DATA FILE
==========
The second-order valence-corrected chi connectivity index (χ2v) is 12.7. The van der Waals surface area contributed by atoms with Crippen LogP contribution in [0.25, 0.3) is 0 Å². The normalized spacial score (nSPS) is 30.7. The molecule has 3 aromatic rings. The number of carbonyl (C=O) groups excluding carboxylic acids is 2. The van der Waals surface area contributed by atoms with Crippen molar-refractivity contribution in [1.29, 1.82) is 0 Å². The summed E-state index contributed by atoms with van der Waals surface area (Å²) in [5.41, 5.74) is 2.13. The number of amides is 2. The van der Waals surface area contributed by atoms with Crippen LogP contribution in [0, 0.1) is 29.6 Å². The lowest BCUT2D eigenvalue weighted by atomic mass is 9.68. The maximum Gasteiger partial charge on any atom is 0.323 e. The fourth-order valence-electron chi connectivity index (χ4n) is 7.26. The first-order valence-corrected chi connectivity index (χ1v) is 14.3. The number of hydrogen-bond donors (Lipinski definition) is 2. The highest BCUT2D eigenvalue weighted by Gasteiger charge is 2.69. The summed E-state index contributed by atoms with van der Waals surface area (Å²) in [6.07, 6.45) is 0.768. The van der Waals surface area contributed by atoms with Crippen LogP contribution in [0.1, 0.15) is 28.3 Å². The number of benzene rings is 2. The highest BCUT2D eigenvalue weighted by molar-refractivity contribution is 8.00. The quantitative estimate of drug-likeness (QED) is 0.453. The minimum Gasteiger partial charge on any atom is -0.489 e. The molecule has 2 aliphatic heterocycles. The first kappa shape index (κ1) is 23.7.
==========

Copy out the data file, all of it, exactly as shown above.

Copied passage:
The second-order valence-corrected chi connectivity index (χ2v) is 12.7. The van der Waals surface area contributed by atoms with Crippen LogP contribution in [0.25, 0.3) is 0 Å². The normalized spacial score (nSPS) is 30.7. The molecule has 3 aromatic rings. The number of carbonyl (C=O) groups excluding carboxylic acids is 2. The van der Waals surface area contributed by atoms with Crippen molar-refractivity contribution in [1.29, 1.82) is 0 Å². The summed E-state index contributed by atoms with van der Waals surface area (Å²) in [5.41, 5.74) is 2.13. The number of amides is 2. The van der Waals surface area contributed by atoms with Crippen LogP contribution in [0, 0.1) is 29.6 Å². The lowest BCUT2D eigenvalue weighted by atomic mass is 9.68. The maximum Gasteiger partial charge on any atom is 0.323 e. The fourth-order valence-electron chi connectivity index (χ4n) is 7.26. The first-order valence-corrected chi connectivity index (χ1v) is 14.3. The number of hydrogen-bond donors (Lipinski definition) is 2. The highest BCUT2D eigenvalue weighted by Gasteiger charge is 2.69. The summed E-state index contributed by atoms with van der Waals surface area (Å²) in [6.07, 6.45) is 0.768. The van der Waals surface area contributed by atoms with Crippen LogP contribution in [0.1, 0.15) is 28.3 Å². The number of benzene rings is 2. The highest BCUT2D eigenvalue weighted by molar-refractivity contribution is 8.00. The quantitative estimate of drug-likeness (QED) is 0.453. The minimum Gasteiger partial charge on any atom is -0.489 e. The molecule has 2 aliphatic heterocycles. The first kappa shape index (κ1) is 23.7.